Home / Economy / The turning point that was 1991, in five charts

Since its independence in 1947, India has made progress in every dimension. And yet, given the long arc of change for developing nations, it remains a work in progress. 1947 was a seminal moment in the country’s history. 1991 was another. The forces of change unleashed by the opening of the economy left their imprint deep and wide. As we see below, these forces served to change the course of some dimensions. In other dimensions, they lifted the trajectories of progress in a significant way.

Gender Balance

Even before independence, India’s gender balance had been worsening. The sex ratio—females per 1,000 male population—had declined from 972 in 1901 to 945 in 1941, according to government data. Post-independence, the decline continued. The census of 1991 registered a dismal sex ratio of 926, which poorly concealed the practices of killing baby girls and aborting female foetuses. Only Kerala had a sex ratio above 1,000. At the other extreme was a state like Bihar, whose sex ratio had regressed from 1,000 in 1951 to 907 in 1991.

The opening of the economy in 1991 saw more women enter schools, colleges, and shop-floors. In 1994, India passed a law that banned prenatal sex determination, though its implementation has been inconsistent. Meanwhile, India’s sex ratio has gradually improved, to a projected 948 in 2021. Further, only four states have seen their sex ratio fall between 1991 and 2011: Jammu & Kashmir, Himachal Pradesh, Maharashtra and Gujarat.

Return to Private

‘Gross capital formation’ is a measure of creation of assets that lead to future growth. Generally, the higher the capital formation in an economy, the greater its growth. In 1950-51, the private sector was leading capital formation in India, outnumbering the public sector by a multiple of about 3. That soon changed. India needed big additions to its basic infrastructure—roads, power plants, agriculture, train tracks, schools, hospitals, etc. It put the public sector in the centre of this building. By 1958-59, the public sector began to match the private sector in capital formation. That continued as India nationalized several sectors, including banks, insurance and mining. Post 1991, the order flipped again. As India loosened controls on sector after sector, private enterprise came into its own. Since then, capital formation by the private sector has always outstripped that by the public sector, generally by 2-4 times.

Plugging In

Liberalisation increased private presence in all spheres. It also created economic imperatives and raised consumer expectations. A fundamental area where this was seen was in electricity demand and supply. In urban areas, long power cuts were routine. In rural India, about 470,000 of 634,000 villages were declared to be electrified in 1990. But this definition was about bringing electricity to a village, not regular supply.

A measure of the amount of supply to households is the per capita availability of electricity for domestic use. This has risen 6-fold since 1991 and is at its highest levels now. Reforms initiated in the latter half of the 1990s have shaped this. These covered strengthening the financial position of state-owned power distribution companies, reducing transmission and distribution losses, adding more capacity, and selective privatisation. This sweep has even touched rural areas. The government declared all villages to be electrified in 2018. Supply, though far from complete, is increasing.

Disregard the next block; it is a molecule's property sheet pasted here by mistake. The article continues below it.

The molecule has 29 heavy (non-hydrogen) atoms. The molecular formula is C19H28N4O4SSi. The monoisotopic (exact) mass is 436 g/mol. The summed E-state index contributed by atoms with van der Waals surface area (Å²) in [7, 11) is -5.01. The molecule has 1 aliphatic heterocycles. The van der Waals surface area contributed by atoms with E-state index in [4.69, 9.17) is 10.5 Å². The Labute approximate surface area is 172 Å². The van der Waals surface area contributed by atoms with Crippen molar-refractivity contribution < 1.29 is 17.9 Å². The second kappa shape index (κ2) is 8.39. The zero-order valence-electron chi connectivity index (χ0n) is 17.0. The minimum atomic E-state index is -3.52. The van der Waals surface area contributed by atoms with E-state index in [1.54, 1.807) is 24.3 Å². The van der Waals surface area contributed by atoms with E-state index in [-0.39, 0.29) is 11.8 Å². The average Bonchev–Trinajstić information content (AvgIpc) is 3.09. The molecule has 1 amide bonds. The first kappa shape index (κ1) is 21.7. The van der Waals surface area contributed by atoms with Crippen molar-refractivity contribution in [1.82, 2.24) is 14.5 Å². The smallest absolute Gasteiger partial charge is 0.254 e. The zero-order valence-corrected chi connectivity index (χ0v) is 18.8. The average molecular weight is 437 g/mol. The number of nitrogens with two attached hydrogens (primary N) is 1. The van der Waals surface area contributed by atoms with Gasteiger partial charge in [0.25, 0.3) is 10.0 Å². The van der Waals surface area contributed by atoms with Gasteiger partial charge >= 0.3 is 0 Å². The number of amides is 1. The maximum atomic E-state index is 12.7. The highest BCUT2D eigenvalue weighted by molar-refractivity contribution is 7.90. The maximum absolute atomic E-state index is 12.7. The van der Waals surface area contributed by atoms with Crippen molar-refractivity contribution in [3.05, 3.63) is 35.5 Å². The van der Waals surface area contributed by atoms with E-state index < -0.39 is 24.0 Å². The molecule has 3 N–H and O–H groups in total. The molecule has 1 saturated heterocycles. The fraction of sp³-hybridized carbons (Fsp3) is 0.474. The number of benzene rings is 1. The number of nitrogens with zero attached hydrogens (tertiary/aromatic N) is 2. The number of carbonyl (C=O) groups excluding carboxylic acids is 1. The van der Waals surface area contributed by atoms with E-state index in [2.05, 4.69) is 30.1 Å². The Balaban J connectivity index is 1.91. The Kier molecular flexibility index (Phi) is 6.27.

Highways to Growth

In the 10 years after 1990-91, India added twice the length of national highways as it did in the preceding 40 years. It was during this decade that the trickle down benefits of good roads were first sought to be harnessed in a big way. A prominent piece of India’s national highway drive, the Golden Quadrilateral, was conceived in 1999 and launched in 2001. This project connected the four main cities located on four corners of India, and a host of others en route, through 4-6 lane highways spanning 5,800 km in length.

That underlying philosophy of highways as an economic multiplier has continued. The pace of addition in national highways has been maintained since. More highways boosted goods movement via road. The number of goods vehicles have increased from 1.3 million in 1991 to 13.7 million in 2017-18. And the total number of registered vehicles has increased 14-fold after liberalization.

Sporting Success

Basking in its new found freedom, India hosted the first Asian Games in 1951. It was a small affair, featuring 11 countries and 12 sports (the 2018 edition had 45 countries and 40 sports). India finished second in the medals tally. As the Games became more popular, India’s rank slipped, barring 1982, when it played host for the second time. The bottom came in 1990, when India finished 11th, with 23 medals across 10 sports.

India has risen from the lows of the 1990s. This is a period that saw cable TV come to India and fuel the rise of cricket. In time and with much effort, greater finances, private interest, better infrastructure trickled down to other sports. At the Asian Games, India has graduated from a band of 20-40 medals to 50-70 medals. There is also greater sporting diversification in India’s medals portfolio. In the 2018 Games, India scooped its biggest haul of 70 medals, spread across 18 sports. Still, many gains remain to be made. is a database and search engine for public data

Subscribe to Mint Newsletters
* Enter a valid email
* Thank you for subscribing to our newsletter.

Never miss a story! Stay connected and informed with Mint. Download our App Now!!

Edit Profile
Get alerts on WhatsApp
My ReadsRedeem a Gift CardLogout